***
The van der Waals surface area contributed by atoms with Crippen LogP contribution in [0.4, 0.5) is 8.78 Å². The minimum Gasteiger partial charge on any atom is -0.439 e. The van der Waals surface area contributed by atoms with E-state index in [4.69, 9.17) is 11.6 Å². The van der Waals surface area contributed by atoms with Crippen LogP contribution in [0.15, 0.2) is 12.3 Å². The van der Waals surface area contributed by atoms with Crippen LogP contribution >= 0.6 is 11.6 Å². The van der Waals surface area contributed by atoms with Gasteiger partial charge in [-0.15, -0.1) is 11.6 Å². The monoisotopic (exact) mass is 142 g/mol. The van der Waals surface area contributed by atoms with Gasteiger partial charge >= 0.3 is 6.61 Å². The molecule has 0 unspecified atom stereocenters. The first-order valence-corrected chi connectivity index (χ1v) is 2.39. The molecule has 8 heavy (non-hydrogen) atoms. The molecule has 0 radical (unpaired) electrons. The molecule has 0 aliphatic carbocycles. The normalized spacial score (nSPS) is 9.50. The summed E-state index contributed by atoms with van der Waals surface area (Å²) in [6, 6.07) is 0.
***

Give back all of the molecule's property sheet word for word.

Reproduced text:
The van der Waals surface area contributed by atoms with Crippen LogP contribution in [0.4, 0.5) is 8.78 Å². The minimum Gasteiger partial charge on any atom is -0.439 e. The van der Waals surface area contributed by atoms with E-state index in [4.69, 9.17) is 11.6 Å². The van der Waals surface area contributed by atoms with Crippen LogP contribution in [0.15, 0.2) is 12.3 Å². The van der Waals surface area contributed by atoms with Crippen LogP contribution >= 0.6 is 11.6 Å². The van der Waals surface area contributed by atoms with Gasteiger partial charge in [-0.15, -0.1) is 11.6 Å². The monoisotopic (exact) mass is 142 g/mol. The van der Waals surface area contributed by atoms with Gasteiger partial charge >= 0.3 is 6.61 Å². The molecule has 0 unspecified atom stereocenters. The first-order valence-corrected chi connectivity index (χ1v) is 2.39. The molecule has 8 heavy (non-hydrogen) atoms. The molecule has 0 radical (unpaired) electrons. The molecule has 0 aliphatic carbocycles. The normalized spacial score (nSPS) is 9.50. The summed E-state index contributed by atoms with van der Waals surface area (Å²) in [6, 6.07) is 0.